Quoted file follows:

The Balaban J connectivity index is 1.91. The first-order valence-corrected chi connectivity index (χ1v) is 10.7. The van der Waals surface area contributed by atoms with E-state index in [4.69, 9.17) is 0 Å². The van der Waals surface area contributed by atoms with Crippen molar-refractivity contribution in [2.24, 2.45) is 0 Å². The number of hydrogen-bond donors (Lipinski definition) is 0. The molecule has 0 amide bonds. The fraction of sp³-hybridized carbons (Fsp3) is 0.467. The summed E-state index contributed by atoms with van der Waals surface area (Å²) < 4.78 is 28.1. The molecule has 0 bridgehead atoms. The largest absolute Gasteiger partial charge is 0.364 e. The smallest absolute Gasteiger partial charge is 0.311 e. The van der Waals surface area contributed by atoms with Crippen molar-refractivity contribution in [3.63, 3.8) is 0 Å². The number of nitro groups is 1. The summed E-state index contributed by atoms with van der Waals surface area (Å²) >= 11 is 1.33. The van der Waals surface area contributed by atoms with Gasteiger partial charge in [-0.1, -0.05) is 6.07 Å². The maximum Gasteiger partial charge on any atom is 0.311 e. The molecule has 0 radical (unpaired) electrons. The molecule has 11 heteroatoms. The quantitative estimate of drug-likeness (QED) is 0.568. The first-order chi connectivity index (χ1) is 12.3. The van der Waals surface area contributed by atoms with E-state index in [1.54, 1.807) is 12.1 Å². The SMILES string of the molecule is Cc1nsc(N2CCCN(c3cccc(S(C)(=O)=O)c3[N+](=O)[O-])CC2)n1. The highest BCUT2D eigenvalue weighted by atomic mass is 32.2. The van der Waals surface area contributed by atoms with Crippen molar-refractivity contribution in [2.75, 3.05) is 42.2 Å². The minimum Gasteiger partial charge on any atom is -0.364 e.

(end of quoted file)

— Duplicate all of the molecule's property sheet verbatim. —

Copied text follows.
The Balaban J connectivity index is 1.91. The first-order valence-corrected chi connectivity index (χ1v) is 10.7. The van der Waals surface area contributed by atoms with E-state index in [4.69, 9.17) is 0 Å². The van der Waals surface area contributed by atoms with Crippen molar-refractivity contribution in [2.24, 2.45) is 0 Å². The number of hydrogen-bond donors (Lipinski definition) is 0. The molecule has 0 amide bonds. The fraction of sp³-hybridized carbons (Fsp3) is 0.467. The summed E-state index contributed by atoms with van der Waals surface area (Å²) < 4.78 is 28.1. The molecule has 0 bridgehead atoms. The largest absolute Gasteiger partial charge is 0.364 e. The smallest absolute Gasteiger partial charge is 0.311 e. The van der Waals surface area contributed by atoms with Crippen molar-refractivity contribution in [3.63, 3.8) is 0 Å². The number of nitro groups is 1. The summed E-state index contributed by atoms with van der Waals surface area (Å²) >= 11 is 1.33. The van der Waals surface area contributed by atoms with Gasteiger partial charge in [-0.1, -0.05) is 6.07 Å². The maximum Gasteiger partial charge on any atom is 0.311 e. The molecule has 0 radical (unpaired) electrons. The molecule has 11 heteroatoms. The quantitative estimate of drug-likeness (QED) is 0.568. The first-order chi connectivity index (χ1) is 12.3. The van der Waals surface area contributed by atoms with E-state index in [1.54, 1.807) is 12.1 Å². The SMILES string of the molecule is Cc1nsc(N2CCCN(c3cccc(S(C)(=O)=O)c3[N+](=O)[O-])CC2)n1. The highest BCUT2D eigenvalue weighted by atomic mass is 32.2. The van der Waals surface area contributed by atoms with Crippen molar-refractivity contribution in [2.75, 3.05) is 42.2 Å². The minimum Gasteiger partial charge on any atom is -0.364 e.